Two years ago when I first came across this book it had a huge impact on my life. At that point, I was a recovering perfectionist (in some ways maybe I always will be) and this book introduced me to a completely new way of looking at our lives and owning our story.
I found myself revisiting some of these ideas just recently while reading Brene Brown’s more recent book “Rising Strong” so I wanted to share some of the key ideas from her earlier work here.
This is essentially a book about ‘wholehearted’ living and I’m going to share a definition from the book –
“Wholehearted living is about engaging in our lives from a place of worthiness. It means cultivating courage, compassion, and connection to wake up in the morning and think, No matter what gets done and how much is left undone, I am enough. It’s going to be at night thinking, Yes, I am imperfect and vulnerable and sometimes afraid, but that doesn’t change the truth that I am also brave and worthy of love and belonging.
When I first read those words I had goosebumps. My first thought was “Yes! That’s how I’d like to teach my girls to live.” The second thought was more along the lines of “Oh no”. I know my children are much more likely to emulate my behaviour than listen to what I say – suddenly I realised I had a way to go.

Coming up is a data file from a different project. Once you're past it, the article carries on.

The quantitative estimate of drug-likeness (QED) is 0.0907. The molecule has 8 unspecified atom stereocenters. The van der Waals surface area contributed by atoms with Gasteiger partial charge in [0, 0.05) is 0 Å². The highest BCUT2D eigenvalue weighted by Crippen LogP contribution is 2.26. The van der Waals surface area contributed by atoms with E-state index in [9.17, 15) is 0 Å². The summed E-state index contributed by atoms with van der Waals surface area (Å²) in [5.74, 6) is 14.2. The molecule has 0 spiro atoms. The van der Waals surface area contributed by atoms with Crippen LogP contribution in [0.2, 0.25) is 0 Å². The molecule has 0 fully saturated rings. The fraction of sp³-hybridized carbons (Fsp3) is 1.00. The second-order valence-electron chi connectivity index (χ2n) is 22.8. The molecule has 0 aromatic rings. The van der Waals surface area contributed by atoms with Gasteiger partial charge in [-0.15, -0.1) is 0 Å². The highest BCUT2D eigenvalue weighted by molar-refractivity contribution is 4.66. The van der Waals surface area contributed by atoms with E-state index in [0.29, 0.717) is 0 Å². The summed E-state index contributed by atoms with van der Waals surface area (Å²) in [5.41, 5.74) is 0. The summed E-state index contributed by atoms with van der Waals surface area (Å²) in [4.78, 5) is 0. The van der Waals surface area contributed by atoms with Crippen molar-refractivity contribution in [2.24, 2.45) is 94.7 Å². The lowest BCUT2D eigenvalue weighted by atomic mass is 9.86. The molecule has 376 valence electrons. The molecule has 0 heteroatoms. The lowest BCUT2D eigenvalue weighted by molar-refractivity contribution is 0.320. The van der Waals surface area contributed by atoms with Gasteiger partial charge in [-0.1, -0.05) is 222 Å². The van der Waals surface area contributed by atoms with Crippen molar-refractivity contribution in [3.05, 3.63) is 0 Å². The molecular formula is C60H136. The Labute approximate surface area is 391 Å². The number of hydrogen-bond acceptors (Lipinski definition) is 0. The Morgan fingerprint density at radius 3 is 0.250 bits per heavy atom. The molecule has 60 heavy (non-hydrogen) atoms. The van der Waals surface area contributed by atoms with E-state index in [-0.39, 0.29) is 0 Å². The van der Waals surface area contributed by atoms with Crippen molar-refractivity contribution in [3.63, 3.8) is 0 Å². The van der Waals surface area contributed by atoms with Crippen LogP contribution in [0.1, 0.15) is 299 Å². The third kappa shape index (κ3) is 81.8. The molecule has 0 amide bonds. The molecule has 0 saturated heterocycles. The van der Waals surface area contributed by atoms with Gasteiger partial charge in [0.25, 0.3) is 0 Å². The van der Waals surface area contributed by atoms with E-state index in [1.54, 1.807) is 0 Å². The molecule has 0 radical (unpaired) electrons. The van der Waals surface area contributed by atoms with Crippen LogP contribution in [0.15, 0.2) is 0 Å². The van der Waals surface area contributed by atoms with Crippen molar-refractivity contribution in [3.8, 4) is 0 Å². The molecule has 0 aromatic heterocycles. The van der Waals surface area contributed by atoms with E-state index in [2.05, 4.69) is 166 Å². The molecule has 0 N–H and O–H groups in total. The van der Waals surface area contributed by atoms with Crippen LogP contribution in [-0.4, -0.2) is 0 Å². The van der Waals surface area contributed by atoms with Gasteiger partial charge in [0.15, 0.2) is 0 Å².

So for the past two years, I have used Brene Brown’s guideposts in this book along with the certification courses we use for our coaching clients to move towards living a more wholehearted life.
10 Guideposts to living a wholehearted life from the book
Guidepost #1 – Cultivating Authenticity – Letting go of what people think
“Authenticity is the daily practice of letting go of who we’re supposed to be and embracing who we are.” This is not easy particularly in a society that values fitting in or pleasing those around you. There are much shame triggers around being perceived as self-focused and it makes this seemingly simple guidepost difficult to live.
Guidepost #2 – Cultivating Self-Compassion – Letting go of Perfectionism
I often wonder if there’s a gene that makes people more predisposed to perfectionism if there is then I have a strong family history. Like Brene I now consider myself “a recovering perfectionist and an aspiring good-enoughist”.
Perfectionism is not the same thing as striving to do your best, it is at its core, about trying to earn approval and acceptance.
Guidepost #3 – Cultivating a Resilient Spirit – Letting go of numbing and powerlessness
Three significant patterns emerged as being essential to resilience:
- Cultivating hope – this is a cognitive process
- Practising critical awareness – reality check messages and expectations
- Letting go of numbing and taking the edge off vulnerability, discomfort, and pain – in our work we call these numbing practices ‘pain relief’
Guidepost #4 – Cultivating Gratitude and Joy – Letting go of Scarcity and Fear of the Dark
In her research, Brene mentions that “without exception, every person I interview who described living a joyful life or who described themselves as joyful, actively practised gratitude and attributed their joyfulness to their gratitude practice.”
Guidepost #5 – Cultivating Intuition and Trusting Faith – Letting go of the need for certainty
I love these definitions that Brene has written